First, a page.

The Department of Royal Irrigation is trying to start its new canal excavations, hoping this will help drain the inundation and prevent inland flooding. Meanwhile, the plan to create the second Chao Phraya River has been considered to release the water runoff in the East of Bangkok into the Gulf of Thailand.
Thailand faces its worst flooding in more than a decade, and Thailand’s flood-related death toll climbed to 205, as the waters of northern Thailand’s Ping River rose here to a 110-year record high, flooding the central commercial area in the northern metropolis of Chiang Mai.
Reports suggest that 100 disaster victims are suffering from severe food poisoning, nausea and diarrhea after consuming donated cooked food.
Thailand’s flood-related death toll climbed to 205
According to the Ministry of Public Health, 10 medical emergency units were deployed in Chai Nat province to rescue the stranded and referred them to a local hospital. Local public health offices have also been assigned to deploy mobile medical units to help the victims in the region.
Fast spreading illness are currently affecting flood victims due to poor hygienic conditions and lack of clean drinking water.
Government plans to prevent flooding
According to the report, the project could be worth 100 billion THB with the objective to create the river that is 200 meters wide and 8 meters deep. It is expected to be built along the new motorway which runs through 7 provinces connecting the following districts; Bangsai-Lat Lum Kaeo-Lat Krabang-Bang Khun Thian-Bang Phli-Krathum Baen-Sam Phran and Sai Noi.
The Department of Highway will conduct a feasibility study next year and hopes that the motorway could be built and completed within 10 years. Dr. Somkiat Prajumwong, Director of the Irrigation Department’s Water Management Division said following His Majesty the King’s advice on flooding solutions; the Department of Royal Irrigation will implement 4 projects which have been proven to be effective in dealing with the issue at hand.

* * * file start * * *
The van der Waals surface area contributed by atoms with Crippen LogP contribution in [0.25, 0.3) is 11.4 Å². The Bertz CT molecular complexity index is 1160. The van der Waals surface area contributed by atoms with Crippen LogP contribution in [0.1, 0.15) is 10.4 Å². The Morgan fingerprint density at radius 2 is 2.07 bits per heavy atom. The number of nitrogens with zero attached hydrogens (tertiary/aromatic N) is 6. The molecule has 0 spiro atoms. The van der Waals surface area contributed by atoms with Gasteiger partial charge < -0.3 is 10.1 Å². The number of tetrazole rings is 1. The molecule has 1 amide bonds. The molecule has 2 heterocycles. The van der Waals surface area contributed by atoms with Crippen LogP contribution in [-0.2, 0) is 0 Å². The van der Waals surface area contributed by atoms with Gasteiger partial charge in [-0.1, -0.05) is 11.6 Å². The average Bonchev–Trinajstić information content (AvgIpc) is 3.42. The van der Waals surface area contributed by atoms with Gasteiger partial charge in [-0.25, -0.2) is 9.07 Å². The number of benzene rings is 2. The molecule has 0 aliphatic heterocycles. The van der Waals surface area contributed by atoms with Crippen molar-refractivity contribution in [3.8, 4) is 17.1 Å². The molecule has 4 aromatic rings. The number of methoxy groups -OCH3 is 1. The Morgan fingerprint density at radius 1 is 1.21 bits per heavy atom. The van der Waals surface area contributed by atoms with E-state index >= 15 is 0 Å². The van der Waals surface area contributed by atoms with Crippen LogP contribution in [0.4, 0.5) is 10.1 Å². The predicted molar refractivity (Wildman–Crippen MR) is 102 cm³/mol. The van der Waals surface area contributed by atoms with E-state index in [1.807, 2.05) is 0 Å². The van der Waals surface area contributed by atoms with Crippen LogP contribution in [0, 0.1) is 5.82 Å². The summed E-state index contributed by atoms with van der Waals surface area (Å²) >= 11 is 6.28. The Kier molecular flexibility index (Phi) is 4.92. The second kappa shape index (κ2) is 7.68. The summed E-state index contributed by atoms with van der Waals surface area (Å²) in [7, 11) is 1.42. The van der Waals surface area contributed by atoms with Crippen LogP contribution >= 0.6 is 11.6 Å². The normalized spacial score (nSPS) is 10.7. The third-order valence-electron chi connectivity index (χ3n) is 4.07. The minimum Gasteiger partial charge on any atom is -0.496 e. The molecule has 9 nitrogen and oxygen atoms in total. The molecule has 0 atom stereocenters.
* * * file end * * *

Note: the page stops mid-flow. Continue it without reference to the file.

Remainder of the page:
Dr. Somkiat said all of them would permanently prevent inland flooding in the lower central region which consists of Chai Nat, Sng Buri, Suphan Buri, Ang Thong, Ayutthaya, Pathum Thani, Nonthaburi and Bangkok. They have already been proposed to the Cabinet for consideration and could begin as early as next year.
The first project is aimed at widening the Chai Nat and Pasak canals while a new waterway is expected to be excavated and extended into the Raphiphat and Chai Thalae canals which are connected to the Gulf of Thailand. They could drain as much as 700 cubic meters per second from initially 200 cubic meters per second. This can cost up to 10 billion THB and take roughly 3 years to complete.
The plan to create the 2nd Chao Phraya River, which has been proposed before in the past, will be incorporated with the Ministry of Transport’s 3rd ringroad project; but further study is needed to make sure both of them could be executed simultaneously.
Meanwhile, the third one or the floodway project will not only serve as a draining passage but also an irrigation system for farming. The passage will begin from Chai Nat all the way through Suphan Buri before reaching the Gulf of Thailand with the combined length of 200 kilometers. The last project will include creating a detour for water from the Tha Chin River which is too curvy to direct the excessive amount of water from the northern region straight to the open sea in the Gulf of Thailand.
Disparity worsens ocean pollution
Most of the Thai marine waste is plastics led by plastic debris (12%), Styrofoam boxes (10%), food wrappers (8%), plastic bags (8%), glass bottles (7%), plastic bottles (7%), and straws (5%).
Ocean plastic pollution is threatening humanity and Thailand cannot escape the blame as one of the world’s worst marine polluters. Although the government has pledged to tackle marine pollution, one thing is certain. Success is out of reach if the state authorities fail to engage local communities as equal partners.(more…)
ASEAN takes on Circular Economy as part of priority agenda
The circular ‘reuse-reduce-recycle’ approach promotes a more efficient use of resources, thereby contributing to ASEAN Member States’ commitment to the Paris Agreement on climate change and the achievement of the UN 2030 Agenda for Sustainable Development Goals.
Today, ASEAN Secretariat conducted an online workshop on Circular Economy. The workshop gathered relevant sectoral bodies to discuss the draft Framework for Circular Economy for the ASEAN Economic Community (AEC), which is one of the priority economic deliverables for Brunei Darussalam’s ASEAN Chairmanship this year.(more…)
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